Expatriate Bangladeshis have sent home $2.6 billion in July alone – the highest monthly remittance received in the country’s history – despite all sorts of troubles that accompanied the global coronavirus pandemic.
In June, the country received $1.833 billion in remittance.
The buoyant inflow of remittance helped push the central bank’s foreign currency reserve to $37.287 billion.
Various time-befitting steps taken by the government, such as 2 percent cash incentive, have played a role in encouraging the expatriates to send more money through the legal channels.
Last year, the country received $18 billion in remittance.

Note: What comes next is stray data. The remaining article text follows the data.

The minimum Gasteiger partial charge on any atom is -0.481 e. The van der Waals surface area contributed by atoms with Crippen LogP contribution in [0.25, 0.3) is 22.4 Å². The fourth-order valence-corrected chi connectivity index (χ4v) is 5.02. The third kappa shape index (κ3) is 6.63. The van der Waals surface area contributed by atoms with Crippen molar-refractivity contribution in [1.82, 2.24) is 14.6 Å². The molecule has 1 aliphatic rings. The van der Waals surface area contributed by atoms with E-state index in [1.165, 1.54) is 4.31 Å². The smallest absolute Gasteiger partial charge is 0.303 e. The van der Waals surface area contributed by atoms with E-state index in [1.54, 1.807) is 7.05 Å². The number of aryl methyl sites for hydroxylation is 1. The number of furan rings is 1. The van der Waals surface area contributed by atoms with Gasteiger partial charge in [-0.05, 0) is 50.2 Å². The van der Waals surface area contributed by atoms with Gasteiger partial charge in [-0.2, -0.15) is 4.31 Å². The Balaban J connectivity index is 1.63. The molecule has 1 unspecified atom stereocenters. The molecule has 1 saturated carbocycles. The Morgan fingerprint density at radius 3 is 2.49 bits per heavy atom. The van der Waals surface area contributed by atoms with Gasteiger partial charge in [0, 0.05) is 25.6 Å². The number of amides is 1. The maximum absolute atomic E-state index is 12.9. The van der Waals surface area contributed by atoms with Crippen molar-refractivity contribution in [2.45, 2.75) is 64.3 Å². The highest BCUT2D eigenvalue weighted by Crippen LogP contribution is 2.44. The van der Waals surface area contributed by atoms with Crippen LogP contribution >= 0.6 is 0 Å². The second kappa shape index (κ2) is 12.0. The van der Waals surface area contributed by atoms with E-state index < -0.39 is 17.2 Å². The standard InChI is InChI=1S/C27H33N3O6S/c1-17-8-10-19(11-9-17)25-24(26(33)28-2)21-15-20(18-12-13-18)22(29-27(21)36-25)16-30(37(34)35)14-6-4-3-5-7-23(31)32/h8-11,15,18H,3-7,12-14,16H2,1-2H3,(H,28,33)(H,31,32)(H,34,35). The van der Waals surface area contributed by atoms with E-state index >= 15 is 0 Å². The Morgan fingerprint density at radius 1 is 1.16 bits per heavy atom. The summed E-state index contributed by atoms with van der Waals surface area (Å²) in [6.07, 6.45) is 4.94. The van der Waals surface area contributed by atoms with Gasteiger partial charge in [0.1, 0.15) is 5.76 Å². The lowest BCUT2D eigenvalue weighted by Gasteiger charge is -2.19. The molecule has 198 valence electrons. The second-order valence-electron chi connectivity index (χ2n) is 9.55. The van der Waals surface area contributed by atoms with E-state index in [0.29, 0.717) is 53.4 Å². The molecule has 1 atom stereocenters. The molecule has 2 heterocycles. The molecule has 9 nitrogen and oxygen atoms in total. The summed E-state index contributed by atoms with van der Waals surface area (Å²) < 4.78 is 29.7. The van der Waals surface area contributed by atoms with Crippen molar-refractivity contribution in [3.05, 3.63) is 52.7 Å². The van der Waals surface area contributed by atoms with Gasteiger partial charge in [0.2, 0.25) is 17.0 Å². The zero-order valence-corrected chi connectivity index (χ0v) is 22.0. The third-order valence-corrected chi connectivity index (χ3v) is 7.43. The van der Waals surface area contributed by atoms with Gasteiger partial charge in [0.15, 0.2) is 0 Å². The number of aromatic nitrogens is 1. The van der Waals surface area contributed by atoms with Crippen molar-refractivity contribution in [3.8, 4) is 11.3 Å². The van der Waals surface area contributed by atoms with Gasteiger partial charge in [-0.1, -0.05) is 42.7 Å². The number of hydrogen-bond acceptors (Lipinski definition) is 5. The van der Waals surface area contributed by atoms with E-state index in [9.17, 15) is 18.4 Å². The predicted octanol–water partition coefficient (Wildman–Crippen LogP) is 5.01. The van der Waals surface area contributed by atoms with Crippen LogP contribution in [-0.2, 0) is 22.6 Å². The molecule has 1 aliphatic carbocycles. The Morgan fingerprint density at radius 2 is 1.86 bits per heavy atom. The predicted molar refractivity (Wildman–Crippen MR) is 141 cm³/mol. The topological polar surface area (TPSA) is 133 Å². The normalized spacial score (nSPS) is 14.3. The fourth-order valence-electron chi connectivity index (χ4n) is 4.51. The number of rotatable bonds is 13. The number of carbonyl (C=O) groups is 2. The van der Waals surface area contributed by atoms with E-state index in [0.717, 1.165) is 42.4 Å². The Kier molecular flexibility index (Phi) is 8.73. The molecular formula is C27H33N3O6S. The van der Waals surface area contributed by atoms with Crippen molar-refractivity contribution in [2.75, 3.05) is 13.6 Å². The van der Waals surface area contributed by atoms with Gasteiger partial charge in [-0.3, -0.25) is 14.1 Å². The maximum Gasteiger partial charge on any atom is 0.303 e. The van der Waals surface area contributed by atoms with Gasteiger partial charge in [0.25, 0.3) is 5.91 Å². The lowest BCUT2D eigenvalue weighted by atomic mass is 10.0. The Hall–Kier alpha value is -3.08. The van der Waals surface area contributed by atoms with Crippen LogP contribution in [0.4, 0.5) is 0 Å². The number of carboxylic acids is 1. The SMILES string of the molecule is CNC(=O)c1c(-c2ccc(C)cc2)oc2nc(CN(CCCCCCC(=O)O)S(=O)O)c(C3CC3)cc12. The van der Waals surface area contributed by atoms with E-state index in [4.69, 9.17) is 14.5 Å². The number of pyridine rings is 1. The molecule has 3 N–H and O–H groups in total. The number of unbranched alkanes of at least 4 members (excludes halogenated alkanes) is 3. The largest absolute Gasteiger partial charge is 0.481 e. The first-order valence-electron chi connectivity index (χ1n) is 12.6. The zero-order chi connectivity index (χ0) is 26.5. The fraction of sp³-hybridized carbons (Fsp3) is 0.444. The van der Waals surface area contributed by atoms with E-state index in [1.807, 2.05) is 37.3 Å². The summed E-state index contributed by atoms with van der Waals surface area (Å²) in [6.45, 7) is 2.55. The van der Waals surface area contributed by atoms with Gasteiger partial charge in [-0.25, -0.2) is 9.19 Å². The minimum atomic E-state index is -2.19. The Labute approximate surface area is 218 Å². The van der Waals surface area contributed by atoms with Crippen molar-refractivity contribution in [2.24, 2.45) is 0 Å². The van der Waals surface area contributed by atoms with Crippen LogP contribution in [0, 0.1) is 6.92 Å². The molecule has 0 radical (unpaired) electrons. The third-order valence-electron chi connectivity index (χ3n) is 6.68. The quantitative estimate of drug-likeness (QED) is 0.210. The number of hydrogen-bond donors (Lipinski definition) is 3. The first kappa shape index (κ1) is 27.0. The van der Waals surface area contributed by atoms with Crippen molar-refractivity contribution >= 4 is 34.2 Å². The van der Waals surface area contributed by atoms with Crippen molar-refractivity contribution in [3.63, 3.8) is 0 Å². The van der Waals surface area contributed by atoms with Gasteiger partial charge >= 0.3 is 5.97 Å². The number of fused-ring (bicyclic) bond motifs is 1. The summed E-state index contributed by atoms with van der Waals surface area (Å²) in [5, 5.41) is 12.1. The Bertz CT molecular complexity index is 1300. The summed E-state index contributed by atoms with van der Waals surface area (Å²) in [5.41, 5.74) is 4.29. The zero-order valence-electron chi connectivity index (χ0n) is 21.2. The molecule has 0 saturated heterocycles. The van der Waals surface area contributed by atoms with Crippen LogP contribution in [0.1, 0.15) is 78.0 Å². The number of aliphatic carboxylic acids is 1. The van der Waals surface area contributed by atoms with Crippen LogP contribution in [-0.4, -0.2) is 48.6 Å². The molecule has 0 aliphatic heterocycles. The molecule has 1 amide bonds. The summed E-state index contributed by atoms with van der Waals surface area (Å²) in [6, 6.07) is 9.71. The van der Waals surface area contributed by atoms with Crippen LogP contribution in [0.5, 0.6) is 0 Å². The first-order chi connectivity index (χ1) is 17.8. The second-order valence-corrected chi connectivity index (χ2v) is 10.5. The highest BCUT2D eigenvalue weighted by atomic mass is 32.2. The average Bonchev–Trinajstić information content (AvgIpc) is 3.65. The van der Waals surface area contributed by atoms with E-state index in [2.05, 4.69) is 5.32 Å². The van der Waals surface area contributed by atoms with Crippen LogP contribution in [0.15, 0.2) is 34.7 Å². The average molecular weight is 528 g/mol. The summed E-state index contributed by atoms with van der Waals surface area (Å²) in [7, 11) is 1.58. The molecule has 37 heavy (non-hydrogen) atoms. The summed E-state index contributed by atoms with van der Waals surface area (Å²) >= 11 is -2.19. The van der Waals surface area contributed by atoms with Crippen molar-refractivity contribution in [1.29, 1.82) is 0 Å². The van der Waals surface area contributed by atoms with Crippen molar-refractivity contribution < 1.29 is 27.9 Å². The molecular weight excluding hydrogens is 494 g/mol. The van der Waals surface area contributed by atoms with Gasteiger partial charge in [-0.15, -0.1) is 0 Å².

Finance Minister AHM Mustafa Kamal said the government is working to receive $3-5 billion more in remittance in this current fiscal year.
“We’ll take all steps to ensure that remittance is sent through the legal channels,” he said. “We’ll remove all obstacles the expatriates face while sending money home.”
Millions of expatriate workers lost their jobs and returned home as the coronavirus pandemic brought economic activities to a standstill across the world.
In May, two months after the World Health Organization declared the coronavirus outbreak a pandemic, the UK and Switzerland called for countries to work together to make sure people can continue sending money to relatives in other countries during the global crisis.
Such remittances account for more than 5 percent of GDP in at least 60 developing countries. World Bank has predicted remittances to low and middle-income countries will fall by 20 percent or $110 billion in 2020.
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